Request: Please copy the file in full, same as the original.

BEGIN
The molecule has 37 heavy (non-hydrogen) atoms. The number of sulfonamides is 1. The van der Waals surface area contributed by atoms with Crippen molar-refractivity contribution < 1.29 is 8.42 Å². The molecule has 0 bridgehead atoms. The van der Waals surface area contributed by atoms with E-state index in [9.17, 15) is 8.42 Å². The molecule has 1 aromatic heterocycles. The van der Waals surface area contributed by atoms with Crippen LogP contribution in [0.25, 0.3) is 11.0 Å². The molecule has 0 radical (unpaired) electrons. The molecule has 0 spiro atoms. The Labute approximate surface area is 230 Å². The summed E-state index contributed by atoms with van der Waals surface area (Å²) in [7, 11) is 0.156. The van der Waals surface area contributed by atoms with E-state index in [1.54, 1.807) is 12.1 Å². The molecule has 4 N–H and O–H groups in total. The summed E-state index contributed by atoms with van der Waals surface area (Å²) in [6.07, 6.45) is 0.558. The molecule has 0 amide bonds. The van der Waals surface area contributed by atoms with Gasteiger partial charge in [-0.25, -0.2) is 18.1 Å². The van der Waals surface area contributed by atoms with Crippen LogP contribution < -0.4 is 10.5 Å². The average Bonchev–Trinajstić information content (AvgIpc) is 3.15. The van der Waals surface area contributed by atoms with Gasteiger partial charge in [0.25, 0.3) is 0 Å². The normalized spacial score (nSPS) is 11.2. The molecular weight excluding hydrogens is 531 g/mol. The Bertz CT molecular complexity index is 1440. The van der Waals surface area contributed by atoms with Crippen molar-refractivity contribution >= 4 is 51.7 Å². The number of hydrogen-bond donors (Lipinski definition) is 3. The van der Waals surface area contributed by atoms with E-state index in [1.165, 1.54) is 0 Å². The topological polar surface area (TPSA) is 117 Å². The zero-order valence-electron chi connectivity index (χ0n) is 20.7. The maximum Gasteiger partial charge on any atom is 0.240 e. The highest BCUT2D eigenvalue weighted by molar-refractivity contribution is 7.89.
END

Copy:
The molecule has 37 heavy (non-hydrogen) atoms. The number of sulfonamides is 1. The van der Waals surface area contributed by atoms with Crippen molar-refractivity contribution < 1.29 is 8.42 Å². The molecule has 0 bridgehead atoms. The van der Waals surface area contributed by atoms with E-state index in [9.17, 15) is 8.42 Å². The molecule has 1 aromatic heterocycles. The van der Waals surface area contributed by atoms with Crippen LogP contribution in [0.25, 0.3) is 11.0 Å². The molecule has 0 radical (unpaired) electrons. The molecule has 0 spiro atoms. The Labute approximate surface area is 230 Å². The summed E-state index contributed by atoms with van der Waals surface area (Å²) in [7, 11) is 0.156. The van der Waals surface area contributed by atoms with E-state index in [1.54, 1.807) is 12.1 Å². The molecule has 4 N–H and O–H groups in total. The summed E-state index contributed by atoms with van der Waals surface area (Å²) in [6.07, 6.45) is 0.558. The molecule has 0 amide bonds. The van der Waals surface area contributed by atoms with Gasteiger partial charge in [-0.25, -0.2) is 18.1 Å². The van der Waals surface area contributed by atoms with Crippen LogP contribution < -0.4 is 10.5 Å². The average Bonchev–Trinajstić information content (AvgIpc) is 3.15. The van der Waals surface area contributed by atoms with Gasteiger partial charge in [0.25, 0.3) is 0 Å². The normalized spacial score (nSPS) is 11.2. The molecular weight excluding hydrogens is 531 g/mol. The Bertz CT molecular complexity index is 1440. The van der Waals surface area contributed by atoms with Crippen molar-refractivity contribution >= 4 is 51.7 Å². The number of hydrogen-bond donors (Lipinski definition) is 3. The van der Waals surface area contributed by atoms with E-state index in [1.165, 1.54) is 0 Å². The topological polar surface area (TPSA) is 117 Å². The zero-order valence-electron chi connectivity index (χ0n) is 20.7. The maximum Gasteiger partial charge on any atom is 0.240 e. The highest BCUT2D eigenvalue weighted by molar-refractivity contribution is 7.89.